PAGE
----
There were other snippets, I am sure, that I missed as a television viewer. Surely we must have had more Shakespeare, for instance: a burst of Olivier’s “Hamlet” (1948) or “Henry V” (1944), to add to the easeful speech from “The Tempest” that was delivered by Sir Kenneth Branagh—dressed, a mite confusingly, as Isambard Kingdom Brunel. Many of the extracts that I did catch were projected onto the side of the house that sat, for a while, in the midst of the Olympic stage. There we saw the pale, grave hero of David Lean’s “Oliver Twist” (1948), holding up his bowl and asking for more; John Howard Davies, who took the role of Oliver, grew up to win acclaim of a very different but no less British variety—he produced six episodes of “Fawlty Towers,” in whose farcical extremes Dickens might have well delighted. Boyle was modest enough to make only passing reference to his own triumph, “Slumdog Millionaire,” which won him the Oscars for Best Film and Best Direction, in 2009; and nobody will have begrudged him the quick nod to “Trainspotting” (1996), his earlier and more scabrous hit. What we saw yesterday was a shot of Ewan McGregor running at full pelt, Boyle having decided, probably wisely, not to use the sequence in which an American tourist, needing directions, is waylaid and mugged on a trip to Edinburgh. That might have sent slightly the wrong message to the visitors who have gathered in London’s embrace, although, if I were Boyle, I might have been tempted to tack it on at the last minute, purely for the pleasure of freaking out Mitt Romney.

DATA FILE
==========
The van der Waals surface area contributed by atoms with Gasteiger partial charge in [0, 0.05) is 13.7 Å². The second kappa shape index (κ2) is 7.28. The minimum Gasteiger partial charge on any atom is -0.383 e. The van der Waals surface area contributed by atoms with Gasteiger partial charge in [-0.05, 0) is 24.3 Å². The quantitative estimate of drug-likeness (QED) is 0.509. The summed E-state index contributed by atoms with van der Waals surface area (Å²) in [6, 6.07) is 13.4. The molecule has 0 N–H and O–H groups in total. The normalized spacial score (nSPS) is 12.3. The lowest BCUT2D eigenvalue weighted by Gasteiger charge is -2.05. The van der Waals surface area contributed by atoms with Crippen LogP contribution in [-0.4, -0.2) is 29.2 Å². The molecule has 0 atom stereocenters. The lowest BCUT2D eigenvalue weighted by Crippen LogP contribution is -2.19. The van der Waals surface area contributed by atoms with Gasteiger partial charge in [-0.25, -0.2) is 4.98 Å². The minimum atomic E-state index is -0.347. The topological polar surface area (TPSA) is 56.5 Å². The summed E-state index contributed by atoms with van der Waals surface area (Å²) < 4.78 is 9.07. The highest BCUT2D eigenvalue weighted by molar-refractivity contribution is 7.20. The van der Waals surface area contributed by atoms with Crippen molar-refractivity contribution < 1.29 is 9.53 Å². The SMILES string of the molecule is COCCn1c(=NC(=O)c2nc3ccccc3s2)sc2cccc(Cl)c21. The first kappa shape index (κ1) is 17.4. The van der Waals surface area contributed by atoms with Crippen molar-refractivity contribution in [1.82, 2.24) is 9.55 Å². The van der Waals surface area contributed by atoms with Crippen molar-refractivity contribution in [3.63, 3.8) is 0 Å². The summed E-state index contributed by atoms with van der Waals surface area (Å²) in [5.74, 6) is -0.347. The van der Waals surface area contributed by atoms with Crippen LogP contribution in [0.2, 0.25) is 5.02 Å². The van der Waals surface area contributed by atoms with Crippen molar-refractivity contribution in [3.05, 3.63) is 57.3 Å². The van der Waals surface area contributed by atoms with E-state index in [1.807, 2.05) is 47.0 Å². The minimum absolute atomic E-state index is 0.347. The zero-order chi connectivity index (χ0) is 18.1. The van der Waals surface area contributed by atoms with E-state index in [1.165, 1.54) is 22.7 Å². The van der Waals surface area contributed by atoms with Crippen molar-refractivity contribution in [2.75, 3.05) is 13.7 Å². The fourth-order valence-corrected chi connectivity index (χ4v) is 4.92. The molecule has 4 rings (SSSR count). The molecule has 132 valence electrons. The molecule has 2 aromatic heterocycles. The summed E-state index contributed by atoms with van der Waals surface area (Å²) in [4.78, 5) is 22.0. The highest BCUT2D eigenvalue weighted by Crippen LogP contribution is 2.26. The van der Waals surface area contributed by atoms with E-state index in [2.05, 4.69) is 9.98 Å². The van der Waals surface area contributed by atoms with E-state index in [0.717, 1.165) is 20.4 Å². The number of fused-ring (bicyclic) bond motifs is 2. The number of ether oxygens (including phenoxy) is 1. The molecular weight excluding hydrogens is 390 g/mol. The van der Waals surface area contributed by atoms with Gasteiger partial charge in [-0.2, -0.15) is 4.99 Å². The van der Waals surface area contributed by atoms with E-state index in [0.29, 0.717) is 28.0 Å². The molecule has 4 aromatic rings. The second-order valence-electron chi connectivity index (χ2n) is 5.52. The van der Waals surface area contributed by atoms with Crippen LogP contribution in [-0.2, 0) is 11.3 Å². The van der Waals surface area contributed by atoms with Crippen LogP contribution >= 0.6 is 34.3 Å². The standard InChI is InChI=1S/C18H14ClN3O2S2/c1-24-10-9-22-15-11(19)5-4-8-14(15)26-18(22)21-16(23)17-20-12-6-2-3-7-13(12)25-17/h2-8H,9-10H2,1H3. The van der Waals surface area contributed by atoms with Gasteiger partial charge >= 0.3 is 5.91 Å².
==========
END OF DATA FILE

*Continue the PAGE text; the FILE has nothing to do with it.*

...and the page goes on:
Critical Mass — Charlie Pierce on what some people believe.

I do not know how one can read the latest Pew poll and come to any other conclusion that the country is reaching critical mass on stupid.

Nearly four years after he was sent to the White House, less than half of American voters know President Obama is Christian, a new poll has found. A survey by the Pew Research Center found that only 49 percent of those polled knew Obama is Christian, while 17 percent thought he is Muslim and 31 percent said they don’t know. Surprisingly, the percentage of voters who know Obama is Christian has declined since October 2008, when 55 percent correctly identified him as Christian. It is higher, however, than in August 2010, when just 38 percent knew his faith.

This is not “surprising” to me in the least. There is an entire media universe dedicated to spreading just this kind of misinformation. That media universe has been doing that since at least the 2008 Democratic primaries and probably before that. There are politicians — mainstream politicians — who not only believe it themselves, but readily participate in the media universe where this is taken and preached as gospel. The longer he’s in office, the more of this poison is spread through the country so, quite naturally, the more people come to believe it.

It’s really time for responsible people — in politics, in the media, and in any combination of the two — simply to stop participating in that media universe. It’s time to stop treating the various outlets of that media universe as though they were colleagues, good-faith actors who simply might have different opinions than your own. Everybody knows who these people are. Everybody knows what they’re doing. Everybody knows the reasons why these numbers are the way they are. It’s time to stop pretending that propaganda is news simply because there are enough suckers out there to believe it. Of course, as The Washington Post told us yesterday, it doesn’t matter if something’s true as long as it “works.” Believe that, and this is what you get, fool.

Doonesbury — Generational shift.